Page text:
There is some logic to this thesis, which is often heard from government and other Afghanistan officials in Kabul, in that those on the fence head to the winning side of the insurgency. Yet it begins to fall apart when the mantra overtakes the grasp on reality.
The Taliban do look a lot like they are winning. It is a grotesque slow grind, their pursuit of victory. Tuesday it claimed dozens of women and children as casualties in Kabul when a suicide truck bomb, so eager to attack a government VIP bodyguard service, detonated in a parking lot just behind its target. The death toll was stated at around 30 that day, and now, on Wednesday, it has reached 64
, likely the deadliest attack the capital has seen since the Taliban were dislodged in 2001.
Other somber figures explain how bad the problems are: 5,500 Afghan security forces dead in just 2015, say U.S. officials, far more than NATO lost in a decade of war; 3,500 Afghan civilians dead in the same period, mostly at the hands of the Taliban, says the United Nations. Two-thirds of the personnel absences in the security forces are not down to injury, but instead desertion, U.S. officials say. More of the country is in Taliban hands than at any time since 2001, U.S. officials say.
The attributions to U.S. officials are important, because it was this same source of information that constantly assured reporters, the world and Afghans that once NATO drew down in 2014, Afghan security forces would be more than capable of holding back the Taliban. It is now woefully apparent that is tragically untrue.
There are no simple culprits here. The government -- in which President Ashraf Ghani shares power with the man he fought an election against, Abdullah Abdullah -- was hamstrung, many argue, by this communal rivalry from the start. The Afghan economy tanked as soon as NATO support ebbed. NATO's departure meant an unavoidable collapse in security.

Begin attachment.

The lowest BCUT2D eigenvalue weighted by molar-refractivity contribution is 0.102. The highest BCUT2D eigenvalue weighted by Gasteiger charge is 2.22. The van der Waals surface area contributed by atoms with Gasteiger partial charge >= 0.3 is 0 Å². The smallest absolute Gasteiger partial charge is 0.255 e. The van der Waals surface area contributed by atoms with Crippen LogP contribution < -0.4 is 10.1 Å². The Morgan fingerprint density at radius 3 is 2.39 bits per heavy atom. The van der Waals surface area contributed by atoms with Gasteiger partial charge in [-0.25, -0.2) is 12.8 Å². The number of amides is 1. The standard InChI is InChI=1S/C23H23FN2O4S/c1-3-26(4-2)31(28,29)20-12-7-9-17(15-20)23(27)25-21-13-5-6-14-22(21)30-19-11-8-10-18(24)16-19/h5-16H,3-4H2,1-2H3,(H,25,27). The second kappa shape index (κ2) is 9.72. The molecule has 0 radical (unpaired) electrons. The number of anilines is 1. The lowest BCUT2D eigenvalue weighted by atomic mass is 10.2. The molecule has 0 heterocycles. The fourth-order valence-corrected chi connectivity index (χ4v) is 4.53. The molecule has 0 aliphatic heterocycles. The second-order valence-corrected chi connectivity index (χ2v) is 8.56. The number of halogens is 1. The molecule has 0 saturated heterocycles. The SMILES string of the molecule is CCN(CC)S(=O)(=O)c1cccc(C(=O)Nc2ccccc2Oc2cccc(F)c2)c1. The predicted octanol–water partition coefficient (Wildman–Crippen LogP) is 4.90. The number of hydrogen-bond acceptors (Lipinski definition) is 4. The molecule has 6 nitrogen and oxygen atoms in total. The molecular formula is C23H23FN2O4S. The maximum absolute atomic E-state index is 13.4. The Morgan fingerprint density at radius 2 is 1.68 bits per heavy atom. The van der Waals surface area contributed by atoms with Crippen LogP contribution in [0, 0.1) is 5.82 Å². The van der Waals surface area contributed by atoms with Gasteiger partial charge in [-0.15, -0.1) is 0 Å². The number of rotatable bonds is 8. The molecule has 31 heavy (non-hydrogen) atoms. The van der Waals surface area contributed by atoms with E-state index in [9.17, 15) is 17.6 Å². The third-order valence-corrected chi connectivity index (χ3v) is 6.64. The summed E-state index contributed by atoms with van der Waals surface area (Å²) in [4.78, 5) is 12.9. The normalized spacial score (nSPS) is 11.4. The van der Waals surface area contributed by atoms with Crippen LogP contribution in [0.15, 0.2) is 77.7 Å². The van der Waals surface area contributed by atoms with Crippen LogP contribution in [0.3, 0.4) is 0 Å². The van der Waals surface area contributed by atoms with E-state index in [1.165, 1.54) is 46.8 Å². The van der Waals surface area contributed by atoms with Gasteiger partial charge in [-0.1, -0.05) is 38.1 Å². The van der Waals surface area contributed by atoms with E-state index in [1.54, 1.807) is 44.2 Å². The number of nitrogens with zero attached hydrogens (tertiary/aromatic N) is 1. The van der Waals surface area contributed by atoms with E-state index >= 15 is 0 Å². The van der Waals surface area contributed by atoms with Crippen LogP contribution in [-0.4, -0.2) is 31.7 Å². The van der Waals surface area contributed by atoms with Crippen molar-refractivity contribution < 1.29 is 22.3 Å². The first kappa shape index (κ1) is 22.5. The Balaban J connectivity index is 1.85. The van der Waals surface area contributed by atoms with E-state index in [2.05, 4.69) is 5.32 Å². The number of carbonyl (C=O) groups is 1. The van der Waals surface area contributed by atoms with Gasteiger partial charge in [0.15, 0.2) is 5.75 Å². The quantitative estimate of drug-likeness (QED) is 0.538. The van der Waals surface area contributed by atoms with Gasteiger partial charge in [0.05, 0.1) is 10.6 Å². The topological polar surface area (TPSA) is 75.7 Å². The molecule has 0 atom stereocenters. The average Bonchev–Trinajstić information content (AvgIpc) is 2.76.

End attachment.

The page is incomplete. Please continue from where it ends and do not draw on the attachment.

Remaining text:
Little of this could have been avoided, but much of it was predictable. The West simply ran out of funds and appetite for the battle, and left Afghanistan to come to its own devices.
So what is left? The key plank of the U.S. and Afghan strategy remains a simple and likely idea that could have worked well if the Taliban were evenly matched on the battlefield: a negotiated settlement. The United States has sought this, through proxies, for years. But the Taliban's current gains mean they are unlikely to imminently change their current disinterest in talks. Their ties to al Qaeda also make a long-term settlement that renounces "international terror," as the United States and Kabul say it must, less likely.
Tuesday's attack was met with U.S. and Afghan presidential assurances the Taliban were only picking a soft civilian target as they could not successfully face the Afghan army on the battlefield, and were thus "weak." It was designed to remind the world of the callous choice by the Taliban of its victims, yet still a curious message, given the gains the insurgency has made in just such open battle. It is also the same message we heard about four years ago, when it was true U.S. airpower had guaranteed Afghan forces a measure of superiority in open battle. Yet the war has changed, and perhaps the message has not.
A perhaps apocryphal tale about Gen. David Petraeus speaks how on his arrival in Baghdad to take over the campaign, an embassy aide remarked the U.S. campaign had a "messaging problem." His retort was simple: It wasn't a messaging problem, but a results problem. Granted, Petraeus went on in his stint in Kabul as commander to be very keen on the message, but the truth still holds. There is a sense that the government in Kabul is losing, yet does not accept it is losing. It has little other choice.